Schaeffer, Susan Fromberg (Vol. 11)
Susan Fromberg Schaeffer is that rarity: a fine novelist and poet. Where others pad slim and fragile volumes with material better kept from a candid world, this prolific author fills a 144-page book in which each poem exemplifies intelligence heightened and transmitted through vivid imagination, brilliant imagery, and remarkable formal integrity. How she can sustain such power, poem after poem, makes one marvel at her craft. Granite Lady comprises an immense range of subjects in an exceptional variety of treatments. She dramatizes growing up with fear, from the child's point-of-view; growing old and the state of senility; the quiet horrors of death, before and after the grave; the terrors of loss, impermanence, dislocation; natural disasters and psychic convulsions; and the miscellaneous griefs that callousness and neglect provoke. Her recurring theme is survival in the face of seemingly insurmountable odds. Her method: the odd perspective, the unexpected angle of vision, the hallucinatory fantasy, the fairy tale bent to sinister degrees. These poems force us to live the traumata of her characters' lives and often to relive our own.
Under the heading of "Glimmerings", a series of poems presents vignettes of childhood. Worlds but vaguely remembered by the adult spring instantly back from memory into life. In this uncharming nursery-tale atmosphere, the inanimate is always alive…. (pp. 239-40)
(The entire section is 467 words.)
Carol J. Allen
[Alphabet for the Lost Years] has two distinct parts although formally there are three sections in the volume. The first and more successful contains meditations on objects and emotions from the Arch to the Zzz of bees and sleepers. The focus on abstractions gives this alphabet an intellectual detachment that mutes the "cry of the human" heard in much contemporary poetry. No first-person pronouns here, and yet there is a mind at work and anguish, however disguised, in poems on Dementia, Hate, Jealousy…. The language is spare, the short lines grouped in couplets or triplets. But their control is balanced and occasionally upset by dependence on sound effects…. The second half of the book collects more personal poems. Perhaps the most successful is "Tulips, Again." Here Schaeffer plays with various metaphors of shape … much as she does in the alphabet poems, but with less detachment. Her last lines skillfully bring together the variations with a typical use of repetition…. Though in general the second half of the volume is less provocative than the first, "Tulips, Again" combines the playful and the serious in a manner characteristic of Schaeffer's best poems. (p. 319)
Carol J. Allen, in Prairie Schooner (© 1977 by University of Nebraska Press: reprinted by permission from Prairie Schooner), Fall, 1977.
(The entire section is 209 words.)
Lynne Sharon Schwartz
Time in Its Flight is built around the marriage of Edna, a spirited Boston teen-ager of quite original attitudes, and the morose but passionate John Steele, a dedicated Vermont country doctor.
Set in the latter half of the past century, the book is a chronicle of the burgeoning Steele family in its passages through joy and adversity, births, illnesses, and death, with accompanying probes into the meaning of time, change, mortality, and other imponderables. When these large themes are embodied in action or event, the results are admirable, but they are too often pursued in an expository, didactic manner.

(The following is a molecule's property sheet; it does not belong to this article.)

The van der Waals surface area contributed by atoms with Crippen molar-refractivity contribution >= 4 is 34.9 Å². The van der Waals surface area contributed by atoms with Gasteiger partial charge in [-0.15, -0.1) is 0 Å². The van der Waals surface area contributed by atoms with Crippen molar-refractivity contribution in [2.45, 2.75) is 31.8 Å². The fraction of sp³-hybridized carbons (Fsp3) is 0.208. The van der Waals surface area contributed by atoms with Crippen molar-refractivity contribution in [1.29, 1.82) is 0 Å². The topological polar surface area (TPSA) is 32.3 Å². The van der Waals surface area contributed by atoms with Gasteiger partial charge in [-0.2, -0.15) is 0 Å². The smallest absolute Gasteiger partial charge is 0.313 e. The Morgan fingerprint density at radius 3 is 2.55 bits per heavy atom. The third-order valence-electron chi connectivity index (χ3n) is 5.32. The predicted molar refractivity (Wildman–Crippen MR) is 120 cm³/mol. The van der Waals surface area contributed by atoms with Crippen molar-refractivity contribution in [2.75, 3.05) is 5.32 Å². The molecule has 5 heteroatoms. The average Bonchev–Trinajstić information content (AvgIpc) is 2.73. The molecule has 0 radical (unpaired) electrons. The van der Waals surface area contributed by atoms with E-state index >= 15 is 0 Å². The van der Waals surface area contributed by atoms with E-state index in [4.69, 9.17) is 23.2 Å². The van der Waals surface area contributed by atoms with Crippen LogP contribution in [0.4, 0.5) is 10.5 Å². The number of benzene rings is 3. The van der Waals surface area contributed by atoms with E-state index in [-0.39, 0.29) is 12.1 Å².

Schaeffer has a teeming imagination, and scatters ideas, anecdotes, and descriptions with a prodigal hand (the portrayal of nineteenth-century New England rural life is in fact educational, offering meticulous details about domestic customs, farm lore, fads, superstitions, tidbits from magazines and newspapers); unfortunately, only a portion of these contribute to any formal design or movement. Similarly, Schaeffer's attempt to render a photographic reality of affectionate family life (children underfoot, pancakes sizzling) yields tedium. When Schaeffer is not patronizing her characters or reminding the reader how lovable they are in all their quirkiness, her writing can be taut and vigorous…. (p. 35)
Lynne Sharon Schwartz, in Saturday Review (© 1978 by Saturday...
(The entire section is 214 words.)
"Time in Its Flight" illustrates Tolstoy's idea about happy families. They are boring.
Not that Susan Fromberg Schaeffer intends it. She livens things up with epidemics, marriages, a suicide by hanging, insanity, a murder trial, philosophy via daguerreotypes, reports of the American Civil War and 20 or 30 deaths. None of this helps much. Mrs. Schaeffer, who did better with "Anya" and "Falling," is a prisoner of her romantic fatalism….
"Time in Its Flight" will satisfy if you need to kill time or want to know how the rural rich once lived in America. But it's a poor intellectual companion. It's capriciously organized and confusing without purpose. Susan Schaeffer's heroes speculate sophomorically about time and opposites, and the author worries as much about costumes as she does about the people inside them. Her characters are incidental to their environment. Her most vivid scene has John and Edna contemplating their losses after their children have departed. "Time in Its Flight" cries for such moments of insight. It's usually panorama and chatter.
Webster Schott, "Happy Family," in The New York Times Book Review (© 1978 by The New York Times Company; reprinted by permission), August 13, 1978, p. 34.
(The entire section is 190 words.)